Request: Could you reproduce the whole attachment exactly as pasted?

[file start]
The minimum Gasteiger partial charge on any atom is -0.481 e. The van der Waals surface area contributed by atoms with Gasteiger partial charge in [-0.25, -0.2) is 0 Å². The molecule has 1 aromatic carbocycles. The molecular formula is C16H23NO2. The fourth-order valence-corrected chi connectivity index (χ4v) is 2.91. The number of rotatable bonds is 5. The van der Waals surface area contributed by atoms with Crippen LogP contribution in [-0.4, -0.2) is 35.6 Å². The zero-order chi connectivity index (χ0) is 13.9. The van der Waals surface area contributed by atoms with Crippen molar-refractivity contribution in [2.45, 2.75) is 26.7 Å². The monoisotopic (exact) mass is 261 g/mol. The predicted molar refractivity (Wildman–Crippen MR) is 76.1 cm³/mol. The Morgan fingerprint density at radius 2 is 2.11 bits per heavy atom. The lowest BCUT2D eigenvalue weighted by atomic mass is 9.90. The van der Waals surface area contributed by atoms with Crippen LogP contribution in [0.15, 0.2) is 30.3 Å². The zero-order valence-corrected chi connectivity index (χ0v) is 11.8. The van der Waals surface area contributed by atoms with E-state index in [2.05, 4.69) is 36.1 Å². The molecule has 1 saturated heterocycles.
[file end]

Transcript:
The minimum Gasteiger partial charge on any atom is -0.481 e. The van der Waals surface area contributed by atoms with Gasteiger partial charge in [-0.25, -0.2) is 0 Å². The molecule has 1 aromatic carbocycles. The molecular formula is C16H23NO2. The fourth-order valence-corrected chi connectivity index (χ4v) is 2.91. The number of rotatable bonds is 5. The van der Waals surface area contributed by atoms with Crippen LogP contribution in [-0.4, -0.2) is 35.6 Å². The zero-order chi connectivity index (χ0) is 13.9. The van der Waals surface area contributed by atoms with Crippen molar-refractivity contribution in [2.45, 2.75) is 26.7 Å². The monoisotopic (exact) mass is 261 g/mol. The predicted molar refractivity (Wildman–Crippen MR) is 76.1 cm³/mol. The Morgan fingerprint density at radius 2 is 2.11 bits per heavy atom. The lowest BCUT2D eigenvalue weighted by atomic mass is 9.90. The van der Waals surface area contributed by atoms with Crippen LogP contribution in [0.15, 0.2) is 30.3 Å². The zero-order valence-corrected chi connectivity index (χ0v) is 11.8. The van der Waals surface area contributed by atoms with E-state index in [2.05, 4.69) is 36.1 Å². The molecule has 1 saturated heterocycles.